The backstory of the Times Now case: A lesson in media hubris

The Rs 100-crore defamation case against Times Now is a no-brainer for most reasonable observers. Of the many great sins committed by the media in recent years, flashing the wrong judge's photo for 15 seconds on air is a misdemeanor at best. This is the equivalent of awarding Al Capone a life sentence for jaywalking.

The penalty is indeed "disproportionate", as BJP leader Arun Jaitley claims, but Times Now is hardly the sainted victim — despite best efforts of its sister outlets and fellow TV channels to paint it as such. Revelations on the online media blog The Hoot (read it here) and the recent issue of India Today (article unavailable online) make clear that this grievous wound was largely self-inflicted. Buried in the details is an object lesson on the consequences of media hubris.

On 10 September 2008, Times Now aired Justice Sawant's photo as part of its story on the provident fund scam, confusing him with Calcutta high court judge PK Samanta. Here's what happened next, according to The Hoot:

Representative image. The most convincing argument against the freedom of press in this country is often the press itself. Reuters

Justice Sawant through his secretary Mr. Kamat conveyed this mistake to channel on the same day. But there was no rectification, no clarification. Justice Sawant then addressed a letter to the channel on 15th September, exhorting it to rectify its mistake. Times Now received the letter on 18th September. Again there was no rectification, no apology. The channel finally ran an apology on 23rd September, exactly 13 days after committing the mistake and five days after receiving Justice Sawant’s letter.

The India Today version of events notes that the 'letter' was in fact a legal notice threatening Times Now with a Rs 100 crore defamation suit. Hence, the apology. But the magazine also notes that the channel did not directly respond to Sawant until 25 September — two days after they started scrolling the apology.

The grudging and belated response incensed the judge who again threatened a lawsuit. This time around, according to India Today, editor-in-chief Arnab Goswami requested a meeting, presumably to soothe ruffled feathers. And then... failed to show up. He instead sent a letter, two days before the appointed date, claiming he had to undergo a surgery. But much to Sawant's fury, Goswami continued to anchor his daily show as usual — seemingly unimpaired by said medical procedure.

Ergo: the decision to go ahead with the lawsuit.

To echo a fellow journalist's response: "How stupid can you possibly be?" How foolish to set into motion a catastrophe that could have been easily averted with a modicum of polite decency.

Seen in this light, the Times Now case is primarily a tussle between the media and the judiciary over who's on top. The answer to that question is writ large in the grovelling apology issued by Goswami on 14 November: "We are extremely apologetic to Justice Sawant for the mistake and any personal damage done to his reputation because of the inadvertent error of running his picture instead of another judge."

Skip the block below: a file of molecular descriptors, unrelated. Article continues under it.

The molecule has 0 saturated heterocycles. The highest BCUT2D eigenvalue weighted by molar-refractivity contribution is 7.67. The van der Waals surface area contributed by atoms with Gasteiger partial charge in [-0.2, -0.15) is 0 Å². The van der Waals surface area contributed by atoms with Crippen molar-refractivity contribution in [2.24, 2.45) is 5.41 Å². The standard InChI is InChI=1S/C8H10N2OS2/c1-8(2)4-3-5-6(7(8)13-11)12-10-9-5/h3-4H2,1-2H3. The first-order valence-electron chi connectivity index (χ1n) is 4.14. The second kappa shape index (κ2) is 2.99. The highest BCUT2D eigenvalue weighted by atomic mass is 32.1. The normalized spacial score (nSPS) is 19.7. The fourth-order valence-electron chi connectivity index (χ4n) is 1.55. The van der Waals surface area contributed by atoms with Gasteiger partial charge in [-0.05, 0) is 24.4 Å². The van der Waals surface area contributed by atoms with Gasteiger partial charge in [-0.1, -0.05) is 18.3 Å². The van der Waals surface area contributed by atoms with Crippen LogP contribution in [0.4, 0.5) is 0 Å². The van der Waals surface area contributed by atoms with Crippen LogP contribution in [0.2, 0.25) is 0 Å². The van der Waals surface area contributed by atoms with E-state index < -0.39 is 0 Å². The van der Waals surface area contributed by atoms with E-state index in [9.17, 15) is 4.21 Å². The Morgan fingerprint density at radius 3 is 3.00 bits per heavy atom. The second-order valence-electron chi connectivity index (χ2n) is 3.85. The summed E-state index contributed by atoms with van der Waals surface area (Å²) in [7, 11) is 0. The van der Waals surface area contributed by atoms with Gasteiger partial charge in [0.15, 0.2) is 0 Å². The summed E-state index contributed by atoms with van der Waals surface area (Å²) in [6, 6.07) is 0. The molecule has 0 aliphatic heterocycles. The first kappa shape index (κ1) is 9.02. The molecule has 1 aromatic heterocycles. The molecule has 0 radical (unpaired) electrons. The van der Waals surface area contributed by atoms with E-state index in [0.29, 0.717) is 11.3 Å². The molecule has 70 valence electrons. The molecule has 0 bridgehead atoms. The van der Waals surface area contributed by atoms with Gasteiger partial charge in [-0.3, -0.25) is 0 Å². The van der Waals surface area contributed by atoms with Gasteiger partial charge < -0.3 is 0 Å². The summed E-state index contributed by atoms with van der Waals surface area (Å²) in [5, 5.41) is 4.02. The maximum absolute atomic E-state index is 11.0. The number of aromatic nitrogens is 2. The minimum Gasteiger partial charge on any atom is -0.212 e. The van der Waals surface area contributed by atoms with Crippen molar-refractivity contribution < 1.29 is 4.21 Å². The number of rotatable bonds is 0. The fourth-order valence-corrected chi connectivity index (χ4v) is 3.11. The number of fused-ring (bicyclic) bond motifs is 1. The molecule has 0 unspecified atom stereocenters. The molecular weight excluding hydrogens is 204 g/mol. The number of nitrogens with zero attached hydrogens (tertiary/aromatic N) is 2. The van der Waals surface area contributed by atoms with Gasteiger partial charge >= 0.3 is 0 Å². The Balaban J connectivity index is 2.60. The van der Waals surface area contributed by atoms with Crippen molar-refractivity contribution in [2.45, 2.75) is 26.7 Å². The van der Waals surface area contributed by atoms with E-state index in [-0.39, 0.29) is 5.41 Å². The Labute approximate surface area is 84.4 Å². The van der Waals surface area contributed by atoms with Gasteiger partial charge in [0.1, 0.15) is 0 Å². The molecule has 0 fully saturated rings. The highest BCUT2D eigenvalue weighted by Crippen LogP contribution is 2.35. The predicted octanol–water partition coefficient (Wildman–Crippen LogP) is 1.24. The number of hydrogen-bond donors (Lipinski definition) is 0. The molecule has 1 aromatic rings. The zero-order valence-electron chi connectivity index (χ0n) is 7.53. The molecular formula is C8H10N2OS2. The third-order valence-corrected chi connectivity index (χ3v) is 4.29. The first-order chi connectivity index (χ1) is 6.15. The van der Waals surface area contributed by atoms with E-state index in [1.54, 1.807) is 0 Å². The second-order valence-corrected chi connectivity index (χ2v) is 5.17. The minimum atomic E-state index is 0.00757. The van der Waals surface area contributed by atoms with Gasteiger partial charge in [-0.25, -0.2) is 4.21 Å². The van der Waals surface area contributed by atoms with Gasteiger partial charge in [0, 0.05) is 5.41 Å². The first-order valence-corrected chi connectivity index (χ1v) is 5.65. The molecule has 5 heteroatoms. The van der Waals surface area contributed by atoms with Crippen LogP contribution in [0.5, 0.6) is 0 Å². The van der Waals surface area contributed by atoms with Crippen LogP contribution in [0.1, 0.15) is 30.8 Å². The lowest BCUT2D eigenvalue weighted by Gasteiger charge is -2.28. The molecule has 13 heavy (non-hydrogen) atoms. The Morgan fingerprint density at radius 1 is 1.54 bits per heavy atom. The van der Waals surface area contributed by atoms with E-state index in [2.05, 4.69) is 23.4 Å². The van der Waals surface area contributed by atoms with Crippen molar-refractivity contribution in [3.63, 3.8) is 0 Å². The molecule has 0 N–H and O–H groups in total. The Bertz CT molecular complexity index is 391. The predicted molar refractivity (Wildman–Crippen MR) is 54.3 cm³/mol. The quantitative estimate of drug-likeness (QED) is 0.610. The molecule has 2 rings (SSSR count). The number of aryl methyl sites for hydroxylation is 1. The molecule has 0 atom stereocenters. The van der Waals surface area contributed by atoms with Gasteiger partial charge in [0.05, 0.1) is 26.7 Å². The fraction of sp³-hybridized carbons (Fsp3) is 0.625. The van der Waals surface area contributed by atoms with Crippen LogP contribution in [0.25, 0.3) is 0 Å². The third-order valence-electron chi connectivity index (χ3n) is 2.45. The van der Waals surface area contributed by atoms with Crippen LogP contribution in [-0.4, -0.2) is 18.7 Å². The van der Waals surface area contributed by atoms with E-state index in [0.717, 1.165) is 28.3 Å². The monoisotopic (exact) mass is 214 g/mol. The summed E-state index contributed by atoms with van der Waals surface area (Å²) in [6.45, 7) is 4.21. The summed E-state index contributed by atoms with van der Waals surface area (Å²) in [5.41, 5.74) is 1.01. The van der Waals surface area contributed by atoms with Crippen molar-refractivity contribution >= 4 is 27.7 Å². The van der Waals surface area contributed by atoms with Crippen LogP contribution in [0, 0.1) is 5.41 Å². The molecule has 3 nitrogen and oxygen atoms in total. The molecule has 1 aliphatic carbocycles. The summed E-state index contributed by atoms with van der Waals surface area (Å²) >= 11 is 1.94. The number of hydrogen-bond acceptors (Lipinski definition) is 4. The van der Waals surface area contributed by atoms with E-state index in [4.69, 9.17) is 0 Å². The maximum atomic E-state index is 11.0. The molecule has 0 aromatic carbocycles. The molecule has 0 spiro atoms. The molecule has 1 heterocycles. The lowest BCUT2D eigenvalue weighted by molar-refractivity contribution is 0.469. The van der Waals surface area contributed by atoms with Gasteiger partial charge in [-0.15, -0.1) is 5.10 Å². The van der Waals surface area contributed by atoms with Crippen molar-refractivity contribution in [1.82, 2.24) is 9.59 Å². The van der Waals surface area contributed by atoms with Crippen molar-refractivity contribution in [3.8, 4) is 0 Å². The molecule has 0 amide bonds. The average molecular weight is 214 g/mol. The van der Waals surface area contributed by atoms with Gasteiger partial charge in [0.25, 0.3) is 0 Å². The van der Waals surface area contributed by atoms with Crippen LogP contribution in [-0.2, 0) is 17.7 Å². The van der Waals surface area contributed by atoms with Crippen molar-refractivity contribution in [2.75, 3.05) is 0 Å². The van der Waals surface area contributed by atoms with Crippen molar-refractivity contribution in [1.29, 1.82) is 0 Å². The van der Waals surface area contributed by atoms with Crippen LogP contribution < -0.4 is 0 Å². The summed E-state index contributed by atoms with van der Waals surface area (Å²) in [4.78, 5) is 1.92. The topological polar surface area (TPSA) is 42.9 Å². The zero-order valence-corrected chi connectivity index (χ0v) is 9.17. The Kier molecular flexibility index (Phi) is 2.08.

On the larger issue of defamation, the media is on solid ground — but again weakened by its own antics, as Hariharan VS points out:

Also while media unequivocally condemns defamation cases being foisted against it, it would like to retain the right to sue others. The Hindu, for example argued in 2004 when it faced a deluge of defamation cases from the Tamil Nadu government that the defamation law violated the freedom of speech guaranteed by Article 19 and as such was ultra vires the Constitution. But when Archana Shukla broke the story of Hindu’s Board Room battles in March, 2010, N Ram, the erstwhile champion of freedom of speech did not have any qualms in slapping a defamation notice on her and the Indian Express!

Big media houses make it very difficult to be on their side, even when the press is clearly in the right — and in dire need of support. India ranks thirteenth on the Impunity Index created by the Committee to Protect Journalists, a hall of shame that spotlights nations where "journalists are murdered on a recurring basis and governments are unable or unwilling to prosecute the killers." Apart from outright murders, outlets are routinely subject to harassment and intimidation by the government, business houses, and corporate personalities (See: Arindham Chaudhry v. Caravan).

Yet the most convincing argument against the freedom of press in this country is often the press itself. The most powerful players in the media market exhibit – much like Times Now re Sawant – a cavalier arrogance and disregard for public interest when exercising the limited freedom they possess. An attitude that is now bearing bitter fruit. The media's one source of legitimacy -- public support -- is rapidly eroding.

The recent Outlook magazine survey reveals a dreary picture. Thirty one percent agree with Press Council of India Chairman Justice Markandey Katju that the media is "anti-people", while 24 percent are not sure. Thirty nine percent agree that the media is "elitist" and 27 percent are not sure. On the seemingly clear-cut Times Now defamation lawsuit, the public is evenly divided: 41 percent think the Rs 100-crore penalty is exactly right, 46 percent wrong, and 12 percent aren't sure.

There's blood in the water and the various sharks -- government, judicial, and corporate -- are circling in for the kill.  And that's not good news for anybody, be it Times Now, the media, aam janta, or democracy. Do we really want to unleash an avalanche of politically motivated defamation suits on a press already made timid by willful legal harassment? I think not.

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